Boy hit by pellets regains sight at Amritsar hospital

SRINAGAR: The teenaged boy from north Kashmir, who had received serious injuries in his right eye and on entire face on May 21, has undergone a “successful” surgery at a hospital in Amritsar, Punjab.

Boy hit by pellets regains sight at Amritsar hospital

Hamid Bhat

editorial@tribune.com

Ishfaq Tantry

Tribune News Service

Srinagar, June 6

The teenaged boy from north Kashmir, who had received serious injuries in his right eye and on entire face on May 21, has undergone a “successful” surgery at a hospital in Amritsar, Punjab.

Hamid Bhat, a Class X student hailing from volatile Palhalan of north Kashmir’s Baramulla district, had received serious injuries when the J&K Police had fired pellet guns on teenaged protesters at Palhalan.

He was then admitted to SKIMS Hospital, Bemina, from where he was shifted to Shri Maharaja Hari Singh Hospital (SMHS) in the city.

However, as reported by The Tribune on May 28, Hamid’s parents were not satisfied with his treatment at the government-run hospital in Srinagar and wanted to take their ward for specialised treatment outside J&K to save his vision.

They left the hospital early this week against medical advice and took Hamid to Amritsar. “Hamid underwent eye surgery in Amritsar on Thursday. Doctors successfully removed all pellets from his eye. Thankfully, my son is now safe from permanent loss of vision,” said Hamid’s father Nazir Ahmad Bhat, who could not accompany his son to Amritsar due to some domestic compulsions.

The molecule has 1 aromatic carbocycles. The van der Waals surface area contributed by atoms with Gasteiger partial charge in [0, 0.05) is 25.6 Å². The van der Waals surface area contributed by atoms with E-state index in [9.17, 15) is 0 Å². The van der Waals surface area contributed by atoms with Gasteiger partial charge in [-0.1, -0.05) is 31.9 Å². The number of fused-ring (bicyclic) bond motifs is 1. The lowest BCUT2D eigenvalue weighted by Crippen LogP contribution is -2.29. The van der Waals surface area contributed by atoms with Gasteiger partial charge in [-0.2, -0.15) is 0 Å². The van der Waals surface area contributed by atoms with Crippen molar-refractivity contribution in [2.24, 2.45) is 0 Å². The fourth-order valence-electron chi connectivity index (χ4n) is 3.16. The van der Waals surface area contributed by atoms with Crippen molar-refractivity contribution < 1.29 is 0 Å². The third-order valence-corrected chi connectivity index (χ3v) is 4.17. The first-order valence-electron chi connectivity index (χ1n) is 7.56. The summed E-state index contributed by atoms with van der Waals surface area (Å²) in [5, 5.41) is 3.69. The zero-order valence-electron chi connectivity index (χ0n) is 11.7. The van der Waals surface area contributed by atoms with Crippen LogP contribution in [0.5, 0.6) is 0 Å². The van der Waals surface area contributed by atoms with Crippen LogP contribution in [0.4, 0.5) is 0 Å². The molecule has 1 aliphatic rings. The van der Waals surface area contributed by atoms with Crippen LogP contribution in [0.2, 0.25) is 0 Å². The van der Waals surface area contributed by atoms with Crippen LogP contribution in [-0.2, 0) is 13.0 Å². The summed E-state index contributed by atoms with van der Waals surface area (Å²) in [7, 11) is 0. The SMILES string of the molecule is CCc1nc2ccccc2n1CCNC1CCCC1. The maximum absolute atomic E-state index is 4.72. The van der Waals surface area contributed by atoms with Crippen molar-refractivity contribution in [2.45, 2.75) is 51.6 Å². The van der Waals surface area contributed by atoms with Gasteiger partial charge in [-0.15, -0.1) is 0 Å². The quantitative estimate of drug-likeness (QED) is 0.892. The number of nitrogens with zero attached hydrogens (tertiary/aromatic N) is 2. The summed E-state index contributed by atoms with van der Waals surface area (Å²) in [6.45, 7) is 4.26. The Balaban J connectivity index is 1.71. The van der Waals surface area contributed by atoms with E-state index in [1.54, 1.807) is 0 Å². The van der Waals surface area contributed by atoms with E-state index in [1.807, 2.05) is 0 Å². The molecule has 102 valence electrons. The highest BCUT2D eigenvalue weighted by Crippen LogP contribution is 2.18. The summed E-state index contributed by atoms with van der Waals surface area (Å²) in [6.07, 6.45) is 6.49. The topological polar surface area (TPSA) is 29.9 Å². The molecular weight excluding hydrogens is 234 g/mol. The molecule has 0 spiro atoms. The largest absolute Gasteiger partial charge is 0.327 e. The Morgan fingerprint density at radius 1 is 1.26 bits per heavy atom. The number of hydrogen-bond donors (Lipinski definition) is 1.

Instead, Hamid’s uncle Mohammad Yousuf Bhat and elder brother Junaid Bhat accompanied him to Amritsar for treatment, after the family silently slipped him out of SHMHS Hospital in Srinagar on Monday.

The hospital records in Srinagar still show Hamid as “absconding” as the family did not approach the authorities for discharge before taking him out secretly and left against medical advice. “To be honest, I was scared to let the doctors here operate upon my son, as I have seen the fate of other boys from who were hit by pellets in eye and later treated at SMHS Hospital,” Nazir said, adding that he borrowed money to save his son’s vision.

Hamid’s injury last month had prompted rights groups, including Amnesty International, to urge the state government and the J&K Police to ban use of pellet guns on civilian protesters.

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